Among the data products we provide, Infrared imagery is among the more specialized. To help us understand what infrared imagery is and how we can best utilize it, I called on Bernhard Schachinger in our Graz office to share his insights. Bernhard is not only an expert in our camera systems, but also the processing of the raw data that comes from the sensor and the creation of our data products.
The image above is a high resolution example from Graz, where red shows clearly the vegetation, yellow a particular type of roof and almost normal greyish color tones show roads and other types of roof. In combination with RGB, this is a very important source of information for powerful image classification.
The near-infrared band (NIR) is close to the visible range of the red channel and covers the wavelength from ~670 nm to ~1050 nm. See the graph below for the spectral sensitivity curves for RGBI channels, as we include it in the camera calibration reports for Ultracam Osprey 4.1 (UCO 4.1).
The motivation to capture NIR is a characteristic of vegetation which is measurable in the reflectance. A good explanation can be found here on wikipedia. NIR can not only give some information about the type but also about the health/growing period of the vegetation.
Here is an important except:
Red edge refers to the region of rapid change in reflectance of vegetation in the near infrared range of the electromagnetic spectrum. Chlorophyll contained in vegetation absorbs most of the light in the visible part of the spectrum but becomes almost transparent at wavelengths greater than 700 nm. The cellular structure of the vegetation then causes this infrared light to be reflected because each cell acts something like an elementary corner reflector.
The phenomenon accounts for the brightness of foliage in infrared photography and is extensively utilized in the form of so-called vegetation indices (e.g. Normalized difference vegetation index). It is used in remote sensing to monitor plant activity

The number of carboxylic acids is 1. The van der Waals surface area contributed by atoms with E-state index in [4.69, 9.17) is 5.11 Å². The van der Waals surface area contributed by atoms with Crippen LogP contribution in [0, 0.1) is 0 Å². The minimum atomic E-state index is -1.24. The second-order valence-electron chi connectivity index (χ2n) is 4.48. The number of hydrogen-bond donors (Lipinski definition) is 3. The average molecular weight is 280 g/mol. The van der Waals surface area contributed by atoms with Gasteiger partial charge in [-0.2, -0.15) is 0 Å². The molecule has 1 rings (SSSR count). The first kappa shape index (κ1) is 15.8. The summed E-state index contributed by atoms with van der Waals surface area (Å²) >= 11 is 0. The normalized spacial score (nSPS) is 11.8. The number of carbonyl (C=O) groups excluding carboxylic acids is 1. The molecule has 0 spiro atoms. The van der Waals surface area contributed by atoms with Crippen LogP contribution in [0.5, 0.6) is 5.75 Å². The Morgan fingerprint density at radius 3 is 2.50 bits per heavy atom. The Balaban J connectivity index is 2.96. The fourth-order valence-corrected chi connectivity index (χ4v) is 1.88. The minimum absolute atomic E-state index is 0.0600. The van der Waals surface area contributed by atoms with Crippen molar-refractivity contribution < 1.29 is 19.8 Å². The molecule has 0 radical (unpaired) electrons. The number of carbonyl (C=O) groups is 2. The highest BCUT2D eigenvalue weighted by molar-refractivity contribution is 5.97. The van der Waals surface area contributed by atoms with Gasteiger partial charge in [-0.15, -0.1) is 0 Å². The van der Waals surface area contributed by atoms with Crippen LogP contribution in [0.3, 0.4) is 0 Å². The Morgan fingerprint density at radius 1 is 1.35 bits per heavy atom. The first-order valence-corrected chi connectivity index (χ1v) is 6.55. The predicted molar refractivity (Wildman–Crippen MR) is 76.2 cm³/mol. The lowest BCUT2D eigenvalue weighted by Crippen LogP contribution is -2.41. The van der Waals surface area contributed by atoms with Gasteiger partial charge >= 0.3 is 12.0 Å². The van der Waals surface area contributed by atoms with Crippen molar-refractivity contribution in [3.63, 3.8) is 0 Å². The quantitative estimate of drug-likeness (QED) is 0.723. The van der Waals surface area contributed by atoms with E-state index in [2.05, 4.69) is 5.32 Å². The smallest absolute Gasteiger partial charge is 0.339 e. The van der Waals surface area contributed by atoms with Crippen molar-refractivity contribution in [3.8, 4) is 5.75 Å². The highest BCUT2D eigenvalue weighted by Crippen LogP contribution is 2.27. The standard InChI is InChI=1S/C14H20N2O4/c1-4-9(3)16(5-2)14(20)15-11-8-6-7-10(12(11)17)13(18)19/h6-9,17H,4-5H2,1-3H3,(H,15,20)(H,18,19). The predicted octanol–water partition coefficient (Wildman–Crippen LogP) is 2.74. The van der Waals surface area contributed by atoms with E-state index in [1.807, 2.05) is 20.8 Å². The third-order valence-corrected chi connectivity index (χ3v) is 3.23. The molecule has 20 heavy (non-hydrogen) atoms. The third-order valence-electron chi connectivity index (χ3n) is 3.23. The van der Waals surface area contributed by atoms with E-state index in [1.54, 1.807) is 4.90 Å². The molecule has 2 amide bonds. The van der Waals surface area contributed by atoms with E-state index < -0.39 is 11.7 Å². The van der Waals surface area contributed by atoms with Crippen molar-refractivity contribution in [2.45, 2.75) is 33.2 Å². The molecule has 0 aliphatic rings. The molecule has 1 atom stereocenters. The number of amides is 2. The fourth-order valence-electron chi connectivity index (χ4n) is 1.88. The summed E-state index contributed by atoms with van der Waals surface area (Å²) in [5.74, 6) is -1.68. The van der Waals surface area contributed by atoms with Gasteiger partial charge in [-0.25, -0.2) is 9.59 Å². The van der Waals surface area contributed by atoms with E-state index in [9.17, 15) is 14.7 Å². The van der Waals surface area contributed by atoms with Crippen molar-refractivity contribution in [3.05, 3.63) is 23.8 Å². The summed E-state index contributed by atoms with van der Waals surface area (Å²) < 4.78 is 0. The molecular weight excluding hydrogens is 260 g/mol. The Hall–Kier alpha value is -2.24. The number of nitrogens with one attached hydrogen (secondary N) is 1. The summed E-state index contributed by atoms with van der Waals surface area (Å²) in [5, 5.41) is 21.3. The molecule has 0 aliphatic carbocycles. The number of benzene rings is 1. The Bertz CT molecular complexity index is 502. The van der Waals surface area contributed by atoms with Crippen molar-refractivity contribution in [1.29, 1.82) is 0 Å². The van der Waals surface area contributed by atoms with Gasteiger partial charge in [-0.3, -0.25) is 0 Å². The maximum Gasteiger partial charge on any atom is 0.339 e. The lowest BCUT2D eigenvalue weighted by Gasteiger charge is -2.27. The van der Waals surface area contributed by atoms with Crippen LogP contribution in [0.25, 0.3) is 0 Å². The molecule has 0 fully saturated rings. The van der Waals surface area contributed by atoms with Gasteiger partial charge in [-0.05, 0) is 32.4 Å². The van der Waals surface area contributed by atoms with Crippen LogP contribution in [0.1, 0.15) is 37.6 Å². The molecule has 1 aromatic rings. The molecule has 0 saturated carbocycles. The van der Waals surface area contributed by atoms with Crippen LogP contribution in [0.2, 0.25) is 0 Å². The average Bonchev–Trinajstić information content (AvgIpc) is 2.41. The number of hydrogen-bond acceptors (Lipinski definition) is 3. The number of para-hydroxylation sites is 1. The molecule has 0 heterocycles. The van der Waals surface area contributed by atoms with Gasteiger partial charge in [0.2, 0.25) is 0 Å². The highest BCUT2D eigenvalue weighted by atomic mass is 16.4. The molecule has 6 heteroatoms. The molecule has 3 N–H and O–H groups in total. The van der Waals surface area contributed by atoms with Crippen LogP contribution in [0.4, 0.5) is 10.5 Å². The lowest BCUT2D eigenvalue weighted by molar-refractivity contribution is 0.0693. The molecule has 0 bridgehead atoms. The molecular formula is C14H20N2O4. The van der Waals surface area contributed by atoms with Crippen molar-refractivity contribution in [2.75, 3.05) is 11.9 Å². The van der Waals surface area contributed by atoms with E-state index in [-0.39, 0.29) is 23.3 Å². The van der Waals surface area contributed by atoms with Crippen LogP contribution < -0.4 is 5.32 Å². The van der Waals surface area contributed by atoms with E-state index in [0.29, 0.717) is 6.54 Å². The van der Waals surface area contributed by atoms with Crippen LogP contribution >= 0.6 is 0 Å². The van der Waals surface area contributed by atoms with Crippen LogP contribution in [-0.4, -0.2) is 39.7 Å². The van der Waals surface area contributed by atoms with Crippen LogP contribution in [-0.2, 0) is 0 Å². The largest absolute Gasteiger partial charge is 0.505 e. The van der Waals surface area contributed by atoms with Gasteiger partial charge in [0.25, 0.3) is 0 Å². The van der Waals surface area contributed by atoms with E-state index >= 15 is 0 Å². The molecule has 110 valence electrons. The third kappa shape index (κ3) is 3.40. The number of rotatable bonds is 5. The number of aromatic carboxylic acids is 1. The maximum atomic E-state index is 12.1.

Color-infrared images (CIR) are created with this combination of bands: R = NIR, G = Red, B = Green. CIR imagery is mainly used for detecting vegetation and water bodies, but also supports the identification of roads and buildings. Examples for use cases:
- To analyze the biomass, e.g. identification of forest areas with bad health for forestry or risk assessment (fires, bark beetle)
- Analysis of agricultural fields, e.g. checking the growth rate, irrigation, use of fertilizers
- Supporting classification tasks (vegetated, non-vegetated, water bodies)
- Checking for living/dead vegetation after disasters
A useful tool to accomplish these tasks is the Normalized difference vegetation index (NDVI), which can be calculated from our imagery. here is a good article explaining NDVI in detail. The advantage of the NDVI vs RGB-based methods is that this index compensates for changes in light conditions, surface slope, exposure and such external factors.
Here is another example from our disaster response imagery pulled from the recent Oregon wildfires. we can see with red color healthy trees/grass and with brownish/greyish color tones burnt vegetation. Buildings are also clearly visible. In this case, the CIR is an additional help for the human eye to identify burnt areas.
CIR imagery has been available via our API’s for a while now, but this week we introduced this image type into our web application. To access it, go to Oblique mode for the Blue Sky Ultra layer and click the CIR button in the lower right of the screen as shown here: